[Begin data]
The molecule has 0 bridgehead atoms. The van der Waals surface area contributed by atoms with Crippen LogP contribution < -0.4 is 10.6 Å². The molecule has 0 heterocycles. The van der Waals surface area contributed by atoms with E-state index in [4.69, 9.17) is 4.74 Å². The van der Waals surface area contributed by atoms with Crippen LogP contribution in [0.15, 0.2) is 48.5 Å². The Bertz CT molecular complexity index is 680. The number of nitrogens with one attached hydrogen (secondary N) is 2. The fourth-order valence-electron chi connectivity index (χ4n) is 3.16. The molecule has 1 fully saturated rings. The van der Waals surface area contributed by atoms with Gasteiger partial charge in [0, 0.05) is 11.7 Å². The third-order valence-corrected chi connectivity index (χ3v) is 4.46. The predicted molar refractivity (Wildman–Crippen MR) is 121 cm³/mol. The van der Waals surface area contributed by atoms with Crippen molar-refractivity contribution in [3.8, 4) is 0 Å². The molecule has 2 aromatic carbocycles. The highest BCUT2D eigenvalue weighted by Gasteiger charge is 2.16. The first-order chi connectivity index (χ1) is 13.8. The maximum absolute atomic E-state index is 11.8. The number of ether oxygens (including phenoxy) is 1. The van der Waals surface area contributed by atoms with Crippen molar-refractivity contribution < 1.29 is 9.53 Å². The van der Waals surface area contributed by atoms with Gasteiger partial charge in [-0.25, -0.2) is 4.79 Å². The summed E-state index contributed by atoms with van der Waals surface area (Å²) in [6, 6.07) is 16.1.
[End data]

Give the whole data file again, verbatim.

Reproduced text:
The molecule has 0 bridgehead atoms. The van der Waals surface area contributed by atoms with Crippen LogP contribution < -0.4 is 10.6 Å². The molecule has 0 heterocycles. The van der Waals surface area contributed by atoms with E-state index in [4.69, 9.17) is 4.74 Å². The van der Waals surface area contributed by atoms with Crippen LogP contribution in [0.15, 0.2) is 48.5 Å². The Bertz CT molecular complexity index is 680. The number of nitrogens with one attached hydrogen (secondary N) is 2. The fourth-order valence-electron chi connectivity index (χ4n) is 3.16. The molecule has 1 fully saturated rings. The van der Waals surface area contributed by atoms with Gasteiger partial charge in [0, 0.05) is 11.7 Å². The third-order valence-corrected chi connectivity index (χ3v) is 4.46. The predicted molar refractivity (Wildman–Crippen MR) is 121 cm³/mol. The van der Waals surface area contributed by atoms with Crippen molar-refractivity contribution in [3.8, 4) is 0 Å². The molecule has 2 aromatic carbocycles. The highest BCUT2D eigenvalue weighted by Gasteiger charge is 2.16. The first-order chi connectivity index (χ1) is 13.8. The maximum absolute atomic E-state index is 11.8. The number of ether oxygens (including phenoxy) is 1. The van der Waals surface area contributed by atoms with Crippen molar-refractivity contribution < 1.29 is 9.53 Å². The van der Waals surface area contributed by atoms with Gasteiger partial charge in [-0.25, -0.2) is 4.79 Å². The summed E-state index contributed by atoms with van der Waals surface area (Å²) in [6, 6.07) is 16.1.